In our travels, we have seen all of these places. Since 2004 we have viewed more than 15 projects in or near western towns, and more than 40 ranches in Montana, Wyoming, Idaho and California. Many of these were worthy of investment and protection, others lacked a special feature or an adequate market demand, or were sadly surrounded by too much development. The more properties we visited, the more we found ourselves looking not just for a place; we found ourselves seeking the feel of a place, trying to connect with its special heritage.
A brochure and a section line on a topo map may suggest a terrific property, but the combined qualities of a ranch or a community development property seem to create a recipe for a place that works or doesn’t work. What excites us about the process is the discovery of a different ambiance on each property we see.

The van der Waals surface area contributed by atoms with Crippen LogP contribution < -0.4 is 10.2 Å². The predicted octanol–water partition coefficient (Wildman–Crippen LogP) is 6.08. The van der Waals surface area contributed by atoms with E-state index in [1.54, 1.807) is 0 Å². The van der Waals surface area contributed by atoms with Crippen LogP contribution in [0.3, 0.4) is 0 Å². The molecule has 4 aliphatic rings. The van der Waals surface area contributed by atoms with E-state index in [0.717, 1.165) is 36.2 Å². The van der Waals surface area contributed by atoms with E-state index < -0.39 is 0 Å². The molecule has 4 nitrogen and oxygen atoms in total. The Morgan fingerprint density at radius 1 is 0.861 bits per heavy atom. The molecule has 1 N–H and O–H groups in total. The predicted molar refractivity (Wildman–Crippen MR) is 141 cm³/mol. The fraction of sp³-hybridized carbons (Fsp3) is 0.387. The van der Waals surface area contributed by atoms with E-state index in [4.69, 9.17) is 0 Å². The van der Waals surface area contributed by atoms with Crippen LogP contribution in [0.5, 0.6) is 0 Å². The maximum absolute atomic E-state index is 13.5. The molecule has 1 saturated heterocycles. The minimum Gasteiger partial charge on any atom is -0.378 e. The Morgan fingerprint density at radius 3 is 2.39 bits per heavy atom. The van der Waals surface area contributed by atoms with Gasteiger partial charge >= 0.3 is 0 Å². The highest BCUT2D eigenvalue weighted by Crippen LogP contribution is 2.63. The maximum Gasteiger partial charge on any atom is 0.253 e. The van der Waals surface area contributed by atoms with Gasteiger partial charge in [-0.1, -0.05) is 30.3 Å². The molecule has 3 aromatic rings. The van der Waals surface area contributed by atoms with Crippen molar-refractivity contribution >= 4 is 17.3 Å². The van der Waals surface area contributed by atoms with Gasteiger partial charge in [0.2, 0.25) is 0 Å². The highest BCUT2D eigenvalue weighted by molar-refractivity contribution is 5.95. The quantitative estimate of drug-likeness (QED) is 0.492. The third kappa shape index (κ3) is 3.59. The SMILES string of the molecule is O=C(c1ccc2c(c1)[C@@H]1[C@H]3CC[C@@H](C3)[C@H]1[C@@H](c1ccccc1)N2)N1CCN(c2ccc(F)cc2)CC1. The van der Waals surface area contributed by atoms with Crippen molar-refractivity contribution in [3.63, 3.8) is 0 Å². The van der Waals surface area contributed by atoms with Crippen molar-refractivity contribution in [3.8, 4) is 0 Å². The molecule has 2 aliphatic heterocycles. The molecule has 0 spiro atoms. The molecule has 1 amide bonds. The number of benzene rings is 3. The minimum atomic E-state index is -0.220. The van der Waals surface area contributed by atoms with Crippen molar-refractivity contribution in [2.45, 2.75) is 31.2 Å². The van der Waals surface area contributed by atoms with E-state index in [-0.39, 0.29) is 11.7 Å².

Often several trips are required to understand the subtlety of these combined ingredients; and it might take a walk in the starlight, with barely discernible hill shapes and ridges, to begin to hear what a particular landscape has to say for itself. Often we fall in love, only to discover the asking price is ahead of the market.